Conference Examines Jesuits' Contributions to Culture, Arts

(5-29-97) -- Nearly 350 years to the day since the Society of Jesus was banned from the Massachusetts Bay Colony by the Puritans, a major conference is being held at Boston College that highlights the contributions of those early Jesuits to culture and the arts.

Scholars from across the world gathered at the University on Wednesday for the opening session of a four-day conference, "The Jesuits: Culture, Learning and the Arts, 1540-1773."

Two-and-a-half years in the planning, the May 28-June 1 conference sponsored by the Jesuit Instituteis examining the interaction between religion and culture in Jesuit painting, music and science during the Age of Discovery.

The conference, which organizers say is unprecedented in Jesuit scholarship circles, has attracted some 150 participants for an eclectic agenda of seminars examining the Jesuit expression of faith through painting, architecture, music and theater; through astronomy, mathematics and the other sciences; and through missionary interaction with the native peoples of Asia and the Americas.

"The focus of your gathering is very much what we're about at Boston College," said University President William P. Leahy, SJ, welcoming conference attendees at Fulton Hall on Wednesday afternoon.

"We are committed to intellectual excellence and we very much want to deepen knowledge and appreciation of the Catholic intellectual, social and religious heritage," he said. "And as a school founded by Jesuits, it also is very appropriate that we examine, in particular, the contribution of Jesuits to our culture and learning and the arts."

Jesuit Institute Director Michael Buckley, SJ, noting that the Jesuits were banished on pain of death from the Massachusetts Bay Colony on May 26, 1647, mused, "So you can see why, on such an anniversary, the institute can doubly appreciate your presence and the presence of your scholarship here - people of obviously enormous courage."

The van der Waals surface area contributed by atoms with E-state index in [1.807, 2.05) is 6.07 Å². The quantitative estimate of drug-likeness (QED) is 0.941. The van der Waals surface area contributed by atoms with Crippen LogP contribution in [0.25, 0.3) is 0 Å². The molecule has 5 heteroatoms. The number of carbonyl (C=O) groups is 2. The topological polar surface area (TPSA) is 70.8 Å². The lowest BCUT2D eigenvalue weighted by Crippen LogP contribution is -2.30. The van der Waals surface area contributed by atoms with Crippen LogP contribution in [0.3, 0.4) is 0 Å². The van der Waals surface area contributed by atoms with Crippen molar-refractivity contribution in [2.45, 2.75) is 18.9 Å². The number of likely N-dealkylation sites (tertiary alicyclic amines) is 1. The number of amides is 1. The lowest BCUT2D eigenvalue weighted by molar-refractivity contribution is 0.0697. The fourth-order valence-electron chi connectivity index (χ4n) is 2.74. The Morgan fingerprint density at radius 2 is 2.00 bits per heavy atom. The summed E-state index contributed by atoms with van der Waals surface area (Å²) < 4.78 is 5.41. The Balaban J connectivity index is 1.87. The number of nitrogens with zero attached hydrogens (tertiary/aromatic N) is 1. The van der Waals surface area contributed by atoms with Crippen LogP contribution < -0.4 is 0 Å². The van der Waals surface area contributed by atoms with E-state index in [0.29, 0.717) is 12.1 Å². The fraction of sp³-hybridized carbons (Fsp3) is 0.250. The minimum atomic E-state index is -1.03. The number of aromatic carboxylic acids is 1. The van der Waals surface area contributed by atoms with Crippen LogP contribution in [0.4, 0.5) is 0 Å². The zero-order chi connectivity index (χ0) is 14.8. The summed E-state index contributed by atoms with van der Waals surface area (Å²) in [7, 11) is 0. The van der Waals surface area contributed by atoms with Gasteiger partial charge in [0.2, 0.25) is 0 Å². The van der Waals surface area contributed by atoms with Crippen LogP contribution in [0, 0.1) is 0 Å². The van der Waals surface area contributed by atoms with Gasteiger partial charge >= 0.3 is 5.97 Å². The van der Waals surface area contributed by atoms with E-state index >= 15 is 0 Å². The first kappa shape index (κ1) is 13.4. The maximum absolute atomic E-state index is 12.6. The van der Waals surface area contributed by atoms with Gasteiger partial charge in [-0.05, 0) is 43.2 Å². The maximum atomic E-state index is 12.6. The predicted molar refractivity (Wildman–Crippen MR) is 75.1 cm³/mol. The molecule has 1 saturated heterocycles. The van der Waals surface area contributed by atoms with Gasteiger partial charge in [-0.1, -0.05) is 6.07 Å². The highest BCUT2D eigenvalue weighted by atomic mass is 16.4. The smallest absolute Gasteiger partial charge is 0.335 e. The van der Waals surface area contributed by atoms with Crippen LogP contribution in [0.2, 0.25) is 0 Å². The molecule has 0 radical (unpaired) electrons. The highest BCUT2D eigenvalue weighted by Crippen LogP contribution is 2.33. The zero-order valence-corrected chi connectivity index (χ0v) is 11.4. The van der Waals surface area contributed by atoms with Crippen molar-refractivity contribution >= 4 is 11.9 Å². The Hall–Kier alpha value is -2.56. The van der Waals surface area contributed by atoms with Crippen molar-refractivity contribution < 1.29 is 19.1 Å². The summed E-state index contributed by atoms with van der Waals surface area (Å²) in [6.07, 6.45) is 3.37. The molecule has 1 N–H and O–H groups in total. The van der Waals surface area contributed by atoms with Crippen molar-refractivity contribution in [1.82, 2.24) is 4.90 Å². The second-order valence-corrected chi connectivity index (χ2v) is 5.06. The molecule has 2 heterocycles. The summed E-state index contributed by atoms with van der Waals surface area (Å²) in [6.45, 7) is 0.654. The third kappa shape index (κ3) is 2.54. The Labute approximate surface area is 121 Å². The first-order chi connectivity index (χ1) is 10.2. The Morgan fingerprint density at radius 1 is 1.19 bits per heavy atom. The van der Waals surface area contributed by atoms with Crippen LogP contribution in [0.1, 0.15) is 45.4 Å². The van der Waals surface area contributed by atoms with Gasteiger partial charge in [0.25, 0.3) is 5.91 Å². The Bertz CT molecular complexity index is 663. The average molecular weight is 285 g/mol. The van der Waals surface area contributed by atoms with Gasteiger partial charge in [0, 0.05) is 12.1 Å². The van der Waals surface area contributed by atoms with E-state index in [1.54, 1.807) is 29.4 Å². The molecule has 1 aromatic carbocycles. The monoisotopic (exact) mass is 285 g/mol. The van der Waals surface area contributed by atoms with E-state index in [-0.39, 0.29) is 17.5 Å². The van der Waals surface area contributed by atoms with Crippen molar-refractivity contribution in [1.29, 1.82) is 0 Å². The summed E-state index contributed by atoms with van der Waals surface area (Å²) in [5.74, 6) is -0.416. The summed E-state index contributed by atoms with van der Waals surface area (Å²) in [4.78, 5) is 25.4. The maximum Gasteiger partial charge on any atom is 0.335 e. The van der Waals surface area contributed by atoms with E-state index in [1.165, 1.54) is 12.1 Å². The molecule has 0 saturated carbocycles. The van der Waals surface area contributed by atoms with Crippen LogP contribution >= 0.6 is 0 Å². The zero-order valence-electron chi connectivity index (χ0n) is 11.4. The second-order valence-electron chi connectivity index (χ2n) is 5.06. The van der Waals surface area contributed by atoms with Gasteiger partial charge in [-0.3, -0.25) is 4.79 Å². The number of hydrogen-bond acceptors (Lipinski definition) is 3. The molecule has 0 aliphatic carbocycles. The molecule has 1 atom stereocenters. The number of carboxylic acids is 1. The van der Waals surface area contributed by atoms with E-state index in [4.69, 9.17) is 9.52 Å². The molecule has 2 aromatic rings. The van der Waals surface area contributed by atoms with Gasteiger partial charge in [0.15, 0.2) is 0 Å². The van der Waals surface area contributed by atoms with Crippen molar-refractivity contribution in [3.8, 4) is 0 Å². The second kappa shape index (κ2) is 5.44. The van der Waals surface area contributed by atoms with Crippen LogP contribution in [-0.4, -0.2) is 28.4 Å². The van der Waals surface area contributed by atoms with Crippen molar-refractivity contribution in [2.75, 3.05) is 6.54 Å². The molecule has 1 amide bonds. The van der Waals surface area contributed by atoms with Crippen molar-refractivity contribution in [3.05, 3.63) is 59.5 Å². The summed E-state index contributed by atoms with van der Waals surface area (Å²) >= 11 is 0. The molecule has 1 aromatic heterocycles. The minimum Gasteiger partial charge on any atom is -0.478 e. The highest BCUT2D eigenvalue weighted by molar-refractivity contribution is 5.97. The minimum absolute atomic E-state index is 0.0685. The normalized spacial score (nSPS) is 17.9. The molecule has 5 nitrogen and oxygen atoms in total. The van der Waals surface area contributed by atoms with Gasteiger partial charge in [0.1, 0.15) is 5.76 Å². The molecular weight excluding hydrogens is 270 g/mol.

Today, Boston College is home to one of the largest Jesuit communities in the world.

The wide-ranging and multicultural approach of the conference was praised by Fr. Leahy, who said traditional studies of Jesuit cultural contributions have often rested on a narrow framework, such as the order's influence on the Counter Reformation or its scholastic philosophy.

"We've looked at Jesuits in isolation from the rest of society and the rest of the world," Fr. Leahy said. "Very much needed is an approach that I see in this conference. We need studies which examine Jesuit efforts in a broader context."

The schedule for today, for example, includes sessions on Jesuit science and mathematics, Jesuit aesthetics in book publishing, and the Jesuit missionary experience in South America and the Philippines, ending at 7:45 p.m. in Devlin 008 with a baroque music recital and a media presentation on the imagery of the China missions.

On Friday night, San Ignacio de Loyola, an 18th-Century chamber opera from the Jesuit Reductions of the ancient Province of Paraguay, will be performed in St. Mary's Chapel. The opera, scheduled for 8 p.m., will be performed by the Boston early-music group Ensemble Abendmusik.

The conference closes at 9 a.m. Sunday in Fulton 511, where a panel discussion and accompanying open forum will address the theme, "What Have We Learned? Where Do We Go From Here?"

For information on attending conference sessions, contact the Jesuit Institute at ext.2-8290. Information on musical performances is available from the Music Department, at ext.2-4843.

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